A Chorus Of 'No's

It's not every day a food fight comes before the U.S. Supreme Court.

The fight between Papa John's Pizza and Pizza Hut got there — just barely — but the justices Monday declined to actually hear the case.

That was a victory for Papa John's, the only winner in a long list of appeals cases that failed before the Supreme Court Monday, with the justices refusing to hear some of the cases, and outright rejecting other appeals after first hearing arguments.

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Pizza Hut was hoping the high court would hear its argument that Papa John's is guilty of false advertising for claiming that its pizza is better than Pizza Hut's because Papa John's uses better ingredients.

Pizza Hut earlier won a false advertising suit against its rival, with a jury ordering Papa John's to pay $467,610 in damages. But that verdict was later overturned by a federal appeals court, on the grounds that jurors were never asked to decide whether consumers actually relied on claims about taste in deciding which pizza to buy.

Pizza Hut is the nation's largest pizza chain; Papa John's is third largest but claims to be the fastest-growing. Both are international companies; Pizza Hut, along with Taco Bell and KFC, is owned by Tricon Global Restaurants.

In other action Monday, the Supreme Court:

  • Rejected appeals from four death row inmates: Abdullah Hameen in Delaware, convicted of the murders of two guards during an armored car robbery; Vernon Evans in Maryland, convicted of the murder-for-hire slayings of two motel clerks, one of whom was a potential witness in a federal drug case; David Dawson in Montana, convicted of killing an 11-year-old boy and his parents after kidnapping and robbing the entire family, including a teen-age daughter who survived; and Army Specialist Four Ronald Gray, who was court-martialed and sentenced to death for the murders of two women while he was stationed at Fort Bragg, North Carolina.
  • Rejected an appeal by Lisa Michelle Lambert, sentenced to life in prison in Pennsylvania for the 1991 love triangle slaying of Laurie Snow. In 1997, a federal judge overturned the original guilty verdict and said Lambert's trial was "corrupted from start to finish by wholesale prosecutorial misconduct" and barred prosecutors from re-trying her. That was overturned by a federal appeals court later that same year. The Supreme Court made no comment Monday in rejecting Lambert's appeal.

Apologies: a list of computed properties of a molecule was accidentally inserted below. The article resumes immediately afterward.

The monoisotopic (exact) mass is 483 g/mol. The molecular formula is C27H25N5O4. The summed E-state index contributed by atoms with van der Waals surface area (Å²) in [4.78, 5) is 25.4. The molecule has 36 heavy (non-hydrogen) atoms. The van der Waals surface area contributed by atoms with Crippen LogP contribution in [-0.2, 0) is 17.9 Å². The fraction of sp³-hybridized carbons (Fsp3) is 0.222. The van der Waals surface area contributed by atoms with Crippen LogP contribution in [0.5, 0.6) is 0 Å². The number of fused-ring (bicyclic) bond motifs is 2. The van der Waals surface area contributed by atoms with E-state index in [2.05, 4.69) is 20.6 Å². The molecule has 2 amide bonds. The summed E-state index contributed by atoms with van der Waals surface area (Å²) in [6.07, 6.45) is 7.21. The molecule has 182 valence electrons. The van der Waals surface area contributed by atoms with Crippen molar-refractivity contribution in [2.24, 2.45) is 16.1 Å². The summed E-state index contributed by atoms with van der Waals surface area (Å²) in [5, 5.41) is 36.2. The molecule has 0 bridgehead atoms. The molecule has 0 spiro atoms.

• Rejected, without comment, the appeal of a Marine who was court-martialed for refusing to be vaccinated against anthrax. Lance Corporal Matthew D. Perry is oe of a group of service members who claim the shots are not safe and have therefore refused them. The Pentagon claims the vaccine is safe and that severe allergic reactions happen less than once per 100,000 doses.
  • Rejected the appeal of a former Ohio high school student who claimed he had a free speech right to wear Marilyn Manson shock rock T-shirts to class. Nicholas Boroff was a senior when school officials told him he couldn't wear the shirts, one of which depicted a three-faced image of Jesus. Lower courts ruled in favor of the school district, saying it has the right to ban clothing it believes to be vulgar.
  • Rejected the appeal of a convicted bomber from Indianapolis who once claimed days before the 1988 presidential election that he had sold marijuana to Dan Quayle back in the 1970s, a claim refuted by both Quayle and the Drug Enforcement Administration. Brett Kimberlin was hoping to convince the Supreme Court that federal parole officials railroaded him when they canceled his scheduled release two years ago.
  • Rejected an argument by the state of Louisiana that insurance companies which have left the state or reduced their amount of business in the state should nonetheless have to comply with a new rule on contributing to the state workers compensation fund. The fund is intended to encourage companies to hire disabled workers by protecting employers against costs they may incur if a disabled worker becomes injured a second time.

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